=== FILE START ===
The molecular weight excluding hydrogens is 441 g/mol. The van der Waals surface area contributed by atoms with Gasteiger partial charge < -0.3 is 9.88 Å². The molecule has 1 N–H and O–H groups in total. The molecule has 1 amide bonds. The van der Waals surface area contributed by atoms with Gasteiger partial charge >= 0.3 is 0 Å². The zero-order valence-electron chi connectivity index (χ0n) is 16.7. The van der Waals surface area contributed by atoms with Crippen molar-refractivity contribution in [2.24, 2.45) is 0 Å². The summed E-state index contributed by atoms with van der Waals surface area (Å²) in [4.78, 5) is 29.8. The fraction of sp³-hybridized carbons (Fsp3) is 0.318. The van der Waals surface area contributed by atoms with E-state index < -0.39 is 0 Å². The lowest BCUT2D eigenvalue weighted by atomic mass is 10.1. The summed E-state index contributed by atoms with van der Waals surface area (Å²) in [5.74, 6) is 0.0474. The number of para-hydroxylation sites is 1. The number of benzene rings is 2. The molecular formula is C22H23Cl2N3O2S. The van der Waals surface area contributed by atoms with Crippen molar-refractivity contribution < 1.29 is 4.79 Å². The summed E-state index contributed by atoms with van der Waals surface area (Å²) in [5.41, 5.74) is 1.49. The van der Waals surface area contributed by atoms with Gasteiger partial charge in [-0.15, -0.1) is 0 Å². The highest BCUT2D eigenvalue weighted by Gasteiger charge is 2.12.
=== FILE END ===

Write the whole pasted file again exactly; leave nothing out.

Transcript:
The molecular weight excluding hydrogens is 441 g/mol. The van der Waals surface area contributed by atoms with Gasteiger partial charge < -0.3 is 9.88 Å². The molecule has 1 N–H and O–H groups in total. The molecule has 1 amide bonds. The van der Waals surface area contributed by atoms with Gasteiger partial charge >= 0.3 is 0 Å². The zero-order valence-electron chi connectivity index (χ0n) is 16.7. The van der Waals surface area contributed by atoms with Crippen molar-refractivity contribution in [2.24, 2.45) is 0 Å². The summed E-state index contributed by atoms with van der Waals surface area (Å²) in [4.78, 5) is 29.8. The fraction of sp³-hybridized carbons (Fsp3) is 0.318. The van der Waals surface area contributed by atoms with E-state index < -0.39 is 0 Å². The lowest BCUT2D eigenvalue weighted by atomic mass is 10.1. The summed E-state index contributed by atoms with van der Waals surface area (Å²) in [5.74, 6) is 0.0474. The number of para-hydroxylation sites is 1. The number of benzene rings is 2. The molecular formula is C22H23Cl2N3O2S. The van der Waals surface area contributed by atoms with Crippen molar-refractivity contribution < 1.29 is 4.79 Å². The summed E-state index contributed by atoms with van der Waals surface area (Å²) in [5.41, 5.74) is 1.49. The van der Waals surface area contributed by atoms with Gasteiger partial charge in [-0.15, -0.1) is 0 Å². The highest BCUT2D eigenvalue weighted by Gasteiger charge is 2.12.